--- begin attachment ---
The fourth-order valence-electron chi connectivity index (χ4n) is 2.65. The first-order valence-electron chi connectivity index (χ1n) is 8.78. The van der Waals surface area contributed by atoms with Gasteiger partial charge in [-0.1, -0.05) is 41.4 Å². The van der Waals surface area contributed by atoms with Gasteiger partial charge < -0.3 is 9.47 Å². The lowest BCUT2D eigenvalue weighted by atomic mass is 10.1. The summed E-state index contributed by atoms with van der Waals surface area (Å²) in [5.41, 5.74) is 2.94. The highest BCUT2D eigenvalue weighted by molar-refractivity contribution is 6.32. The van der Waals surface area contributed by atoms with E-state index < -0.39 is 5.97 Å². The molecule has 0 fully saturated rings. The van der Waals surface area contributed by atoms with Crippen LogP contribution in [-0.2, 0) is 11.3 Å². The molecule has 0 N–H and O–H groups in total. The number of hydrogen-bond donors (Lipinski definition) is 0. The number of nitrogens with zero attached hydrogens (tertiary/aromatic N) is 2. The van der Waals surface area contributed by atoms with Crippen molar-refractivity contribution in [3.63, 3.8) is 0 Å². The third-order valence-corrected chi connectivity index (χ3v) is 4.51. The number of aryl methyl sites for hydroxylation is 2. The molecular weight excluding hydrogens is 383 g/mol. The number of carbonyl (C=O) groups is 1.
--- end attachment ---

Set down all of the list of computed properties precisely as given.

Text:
The fourth-order valence-electron chi connectivity index (χ4n) is 2.65. The first-order valence-electron chi connectivity index (χ1n) is 8.78. The van der Waals surface area contributed by atoms with Gasteiger partial charge in [-0.1, -0.05) is 41.4 Å². The van der Waals surface area contributed by atoms with Gasteiger partial charge < -0.3 is 9.47 Å². The lowest BCUT2D eigenvalue weighted by atomic mass is 10.1. The summed E-state index contributed by atoms with van der Waals surface area (Å²) in [5.41, 5.74) is 2.94. The highest BCUT2D eigenvalue weighted by molar-refractivity contribution is 6.32. The van der Waals surface area contributed by atoms with E-state index < -0.39 is 5.97 Å². The molecule has 0 fully saturated rings. The van der Waals surface area contributed by atoms with Crippen LogP contribution in [-0.2, 0) is 11.3 Å². The molecule has 0 N–H and O–H groups in total. The number of hydrogen-bond donors (Lipinski definition) is 0. The number of nitrogens with zero attached hydrogens (tertiary/aromatic N) is 2. The van der Waals surface area contributed by atoms with Crippen molar-refractivity contribution in [3.63, 3.8) is 0 Å². The third-order valence-corrected chi connectivity index (χ3v) is 4.51. The number of aryl methyl sites for hydroxylation is 2. The molecular weight excluding hydrogens is 383 g/mol. The number of carbonyl (C=O) groups is 1.